Copyright 2003 American Medical Association. All Rights Reserved. Applicable FARS/DFARS Restrictions Apply to Government Use.2003
A 21-YEAR-OLD woman had right leg weakness in May 2000. On examination, she had horizontal nystagmus and right pyramidal signs. Her hematologic, biochemical, chest radiograph, and cerebrospinal fluid findings were normal. Magnetic resonance imaging of the brain (Figure 1) revealed an area with increased enhancement in the left parietal lobe, but no specific diagnosis could be established. The patient recovered fully; however, 6 months later, she developed symptoms and signs of pulmonary tuberculosis (TBC) and was treated with anti-TBC medication.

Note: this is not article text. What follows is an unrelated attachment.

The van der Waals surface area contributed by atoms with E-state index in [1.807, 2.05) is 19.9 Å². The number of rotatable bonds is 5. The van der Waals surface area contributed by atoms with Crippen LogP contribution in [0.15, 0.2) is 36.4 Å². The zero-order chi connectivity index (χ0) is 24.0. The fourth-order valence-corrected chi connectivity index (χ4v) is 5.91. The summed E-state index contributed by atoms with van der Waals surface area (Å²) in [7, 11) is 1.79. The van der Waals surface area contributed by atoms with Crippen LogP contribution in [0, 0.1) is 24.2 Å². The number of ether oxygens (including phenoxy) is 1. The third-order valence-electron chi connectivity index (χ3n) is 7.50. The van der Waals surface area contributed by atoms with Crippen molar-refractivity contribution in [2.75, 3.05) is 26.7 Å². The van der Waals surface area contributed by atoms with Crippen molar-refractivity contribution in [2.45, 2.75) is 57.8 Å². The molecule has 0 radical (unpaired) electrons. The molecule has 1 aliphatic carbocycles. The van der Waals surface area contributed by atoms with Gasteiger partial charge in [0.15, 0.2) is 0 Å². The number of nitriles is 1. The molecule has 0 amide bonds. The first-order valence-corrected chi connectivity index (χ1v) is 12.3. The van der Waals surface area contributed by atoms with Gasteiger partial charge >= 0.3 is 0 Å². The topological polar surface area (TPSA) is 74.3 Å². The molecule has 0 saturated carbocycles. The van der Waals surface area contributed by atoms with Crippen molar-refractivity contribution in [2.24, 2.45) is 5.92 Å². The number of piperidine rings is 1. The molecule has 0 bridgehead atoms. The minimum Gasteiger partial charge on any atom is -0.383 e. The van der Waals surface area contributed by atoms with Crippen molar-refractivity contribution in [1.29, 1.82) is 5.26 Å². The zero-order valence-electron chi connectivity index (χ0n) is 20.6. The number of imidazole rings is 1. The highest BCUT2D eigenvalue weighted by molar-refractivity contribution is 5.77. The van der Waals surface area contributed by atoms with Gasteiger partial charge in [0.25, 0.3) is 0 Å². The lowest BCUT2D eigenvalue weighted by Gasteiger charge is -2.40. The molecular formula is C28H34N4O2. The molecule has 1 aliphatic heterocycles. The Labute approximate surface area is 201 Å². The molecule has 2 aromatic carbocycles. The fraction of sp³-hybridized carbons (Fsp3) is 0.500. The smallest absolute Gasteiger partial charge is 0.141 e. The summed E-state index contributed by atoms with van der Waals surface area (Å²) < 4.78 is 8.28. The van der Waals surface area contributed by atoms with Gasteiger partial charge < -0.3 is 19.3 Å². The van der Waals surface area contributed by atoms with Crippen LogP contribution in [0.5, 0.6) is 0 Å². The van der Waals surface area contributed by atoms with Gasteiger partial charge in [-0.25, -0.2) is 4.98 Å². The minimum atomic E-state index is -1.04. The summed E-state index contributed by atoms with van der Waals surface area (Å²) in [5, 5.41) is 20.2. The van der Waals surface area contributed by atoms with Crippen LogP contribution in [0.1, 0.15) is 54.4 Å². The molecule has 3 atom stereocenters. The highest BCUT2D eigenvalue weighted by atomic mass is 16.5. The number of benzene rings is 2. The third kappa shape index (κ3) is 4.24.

Bostantjopoulou S, Katsarou Z, Tsitouridis I, Nicolaidis P, Kimiskidis V, Kazis A. What Can be Worse Than Cerebral Tuberculosis?A Concommitant Aspergillus Infection. Arch Neurol. 2003;60(8):1163-1164. doi:10.1001/archneur.60.8.1163